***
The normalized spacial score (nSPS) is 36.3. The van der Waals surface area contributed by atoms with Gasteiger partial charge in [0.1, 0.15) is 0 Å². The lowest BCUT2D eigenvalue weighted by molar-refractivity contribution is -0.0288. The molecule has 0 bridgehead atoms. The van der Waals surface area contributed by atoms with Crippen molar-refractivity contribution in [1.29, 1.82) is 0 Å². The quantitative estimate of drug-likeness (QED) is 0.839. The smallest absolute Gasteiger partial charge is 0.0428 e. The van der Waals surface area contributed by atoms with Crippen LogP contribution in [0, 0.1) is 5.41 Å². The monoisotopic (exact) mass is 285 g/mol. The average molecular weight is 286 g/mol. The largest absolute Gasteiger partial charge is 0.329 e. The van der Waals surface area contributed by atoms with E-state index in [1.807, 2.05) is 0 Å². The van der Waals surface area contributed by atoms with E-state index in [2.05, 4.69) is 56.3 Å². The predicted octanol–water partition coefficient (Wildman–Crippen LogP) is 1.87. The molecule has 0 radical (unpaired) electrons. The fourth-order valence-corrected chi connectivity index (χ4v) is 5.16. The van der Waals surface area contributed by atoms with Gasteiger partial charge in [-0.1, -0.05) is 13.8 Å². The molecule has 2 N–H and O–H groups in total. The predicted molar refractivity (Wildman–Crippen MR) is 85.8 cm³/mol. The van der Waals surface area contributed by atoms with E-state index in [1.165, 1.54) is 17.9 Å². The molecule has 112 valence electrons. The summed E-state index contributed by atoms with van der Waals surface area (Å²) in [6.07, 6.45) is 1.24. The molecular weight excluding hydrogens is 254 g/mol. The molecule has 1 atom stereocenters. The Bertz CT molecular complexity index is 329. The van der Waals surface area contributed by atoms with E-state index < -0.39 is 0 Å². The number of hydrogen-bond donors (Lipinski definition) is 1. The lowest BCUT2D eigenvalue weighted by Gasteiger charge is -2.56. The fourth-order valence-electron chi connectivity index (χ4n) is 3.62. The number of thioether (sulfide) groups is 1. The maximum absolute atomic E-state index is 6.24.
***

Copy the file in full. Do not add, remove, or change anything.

The normalized spacial score (nSPS) is 36.3. The van der Waals surface area contributed by atoms with Gasteiger partial charge in [0.1, 0.15) is 0 Å². The lowest BCUT2D eigenvalue weighted by molar-refractivity contribution is -0.0288. The molecule has 0 bridgehead atoms. The van der Waals surface area contributed by atoms with Crippen molar-refractivity contribution in [1.29, 1.82) is 0 Å². The quantitative estimate of drug-likeness (QED) is 0.839. The smallest absolute Gasteiger partial charge is 0.0428 e. The van der Waals surface area contributed by atoms with Crippen LogP contribution in [0, 0.1) is 5.41 Å². The monoisotopic (exact) mass is 285 g/mol. The average molecular weight is 286 g/mol. The largest absolute Gasteiger partial charge is 0.329 e. The van der Waals surface area contributed by atoms with E-state index in [1.807, 2.05) is 0 Å². The van der Waals surface area contributed by atoms with E-state index in [2.05, 4.69) is 56.3 Å². The predicted octanol–water partition coefficient (Wildman–Crippen LogP) is 1.87. The molecule has 0 radical (unpaired) electrons. The fourth-order valence-corrected chi connectivity index (χ4v) is 5.16. The van der Waals surface area contributed by atoms with Gasteiger partial charge in [-0.1, -0.05) is 13.8 Å². The molecule has 2 N–H and O–H groups in total. The predicted molar refractivity (Wildman–Crippen MR) is 85.8 cm³/mol. The van der Waals surface area contributed by atoms with E-state index in [1.165, 1.54) is 17.9 Å². The molecule has 112 valence electrons. The summed E-state index contributed by atoms with van der Waals surface area (Å²) in [6.07, 6.45) is 1.24. The molecular weight excluding hydrogens is 254 g/mol. The molecule has 1 atom stereocenters. The Bertz CT molecular complexity index is 329. The van der Waals surface area contributed by atoms with E-state index < -0.39 is 0 Å². The number of hydrogen-bond donors (Lipinski definition) is 1. The lowest BCUT2D eigenvalue weighted by Gasteiger charge is -2.56. The fourth-order valence-electron chi connectivity index (χ4n) is 3.62. The number of thioether (sulfide) groups is 1. The maximum absolute atomic E-state index is 6.24.